Ricks: Yeah. So the book at its core is really a pretty old fashioned idea. So my core argument is that financial instability is mostly about private sector money creation. And I say this is old fashioned because I think if you had said that to, say, Milton Friedman, would have said it was self-evident. But most experts today at least in the field of financial regulation, don't tend to see it this way and the actual path of financial regulatory reform has been mostly occupied with other things. So, I'm arguing that we should consider doing things very differently. And one of the big conceptual hurdles and a major theme of the book is that, the nature of money and what constitutes money has evolved very rapidly in recent decades. So, it used to be when we thought about private sector money creation and the textbook description of money creation its deposits, where before that it was of course circulating bank notes that banks issued.
Ricks: But now, as Gary Gordon and others have described in detail, we have what's come to be known as the shadow banking system. That term gets used in a lot of different ways and some of those ways I think are less or more useful than others. I use it to refer in a pretty narrow sense to a very specific business model that involves issuing a lot of short term debt that's rolled over continuously. And so part of the argument in the book is that we have this rapid growth in various forms of private money in recent decades and that in a very real sense, these instruments are monetary in the sense of their deposit substitutes. The holders of these instrument think of them as cash and refer to them as cash or cash equivalents. And so in a very real sense shadow banking creates money and I documented the book that these markets are huge and they're pervasive. And I argue among other things that they are unstable and that this instability presents a uniquely grave threat to the broader economy.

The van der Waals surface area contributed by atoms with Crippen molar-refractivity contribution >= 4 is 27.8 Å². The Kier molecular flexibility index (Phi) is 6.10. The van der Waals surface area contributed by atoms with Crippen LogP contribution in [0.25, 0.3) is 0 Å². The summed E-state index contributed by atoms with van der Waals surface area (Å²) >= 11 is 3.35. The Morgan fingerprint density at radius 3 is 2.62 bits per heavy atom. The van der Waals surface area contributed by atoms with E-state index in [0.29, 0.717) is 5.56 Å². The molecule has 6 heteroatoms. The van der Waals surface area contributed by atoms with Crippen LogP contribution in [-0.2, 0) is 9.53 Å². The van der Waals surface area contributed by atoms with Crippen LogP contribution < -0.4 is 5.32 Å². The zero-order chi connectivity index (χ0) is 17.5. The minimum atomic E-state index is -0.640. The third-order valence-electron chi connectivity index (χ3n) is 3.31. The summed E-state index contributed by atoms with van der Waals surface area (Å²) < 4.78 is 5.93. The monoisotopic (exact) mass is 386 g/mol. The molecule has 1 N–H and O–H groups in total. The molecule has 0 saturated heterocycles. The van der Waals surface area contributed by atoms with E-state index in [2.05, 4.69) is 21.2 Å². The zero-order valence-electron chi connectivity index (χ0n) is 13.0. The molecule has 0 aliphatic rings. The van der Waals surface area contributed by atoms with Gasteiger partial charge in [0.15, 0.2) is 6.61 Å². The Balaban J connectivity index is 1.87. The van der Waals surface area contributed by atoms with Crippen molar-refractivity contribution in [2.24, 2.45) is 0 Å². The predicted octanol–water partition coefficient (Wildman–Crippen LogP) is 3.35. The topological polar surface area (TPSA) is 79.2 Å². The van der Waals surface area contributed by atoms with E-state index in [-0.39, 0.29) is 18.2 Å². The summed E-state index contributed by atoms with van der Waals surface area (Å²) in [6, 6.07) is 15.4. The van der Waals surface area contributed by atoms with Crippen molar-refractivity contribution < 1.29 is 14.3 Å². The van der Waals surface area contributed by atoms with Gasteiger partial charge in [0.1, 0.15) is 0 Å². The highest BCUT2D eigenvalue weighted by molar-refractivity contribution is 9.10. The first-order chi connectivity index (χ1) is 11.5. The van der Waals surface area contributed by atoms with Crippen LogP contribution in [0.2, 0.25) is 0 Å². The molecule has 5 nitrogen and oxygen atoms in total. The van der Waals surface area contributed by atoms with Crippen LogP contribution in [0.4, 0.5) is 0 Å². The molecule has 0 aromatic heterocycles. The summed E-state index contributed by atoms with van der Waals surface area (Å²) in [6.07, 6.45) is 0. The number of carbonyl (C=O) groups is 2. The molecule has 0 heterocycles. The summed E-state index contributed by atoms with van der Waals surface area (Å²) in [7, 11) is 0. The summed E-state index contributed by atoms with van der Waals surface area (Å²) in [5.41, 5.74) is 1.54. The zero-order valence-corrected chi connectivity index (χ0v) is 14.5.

Ricks: So like I said, in a sense that's all kind of old fashioned, although actually each of those components is quite controversial. Much of the book is concerned with what does it mean to say these instruments are monetary? That's a controversial topic. Is this funding model really unstable and what does it mean to say it's unstable? That turns out to be controversial. And is this instability really dangerous to the broader economy that's also unstable? And so the first part of the book is concerned with all those questions and then the second or third parts of the book are, "Okay, if I'm right about that, what do we do about it?" And here I'm also pretty old fashioned. So, I really like our US system of insured depository institutions insured banking that we've had since 1933 as amended a few times since then. And we can get into the details later if you want to, but the most controversial part of the book is my argument that we really haven't given sufficient attention to entry restriction into money creation. So, entry restriction has been around as a key part of banking law, really since the emergence of fractional reserve banking.
Ricks: And in the US and England at least, we pretty much always restricted entry into the creation of monetary instruments understood as banknotes or later deposits. My argument is that, well, the nature of money has changed the nature of our entry restriction needs to change. So, I'm advocating or suggesting at least that we think about imposing a generalized prohibition on private sector money creation outside the charter banking system, which means prohibiting a very specific funding model. And I argue not only is this feasible, it's actually a lot more feasible than a lot of other things we're trying to do in financial regulation. In fact, if we did this I arguably could stop trying to do a bunch of other things. So, that's really what the books about. You could say it's a book about shadow banking or about short term wholesale funding or about private money creation. Those to me are all ways of saying essentially the same thing.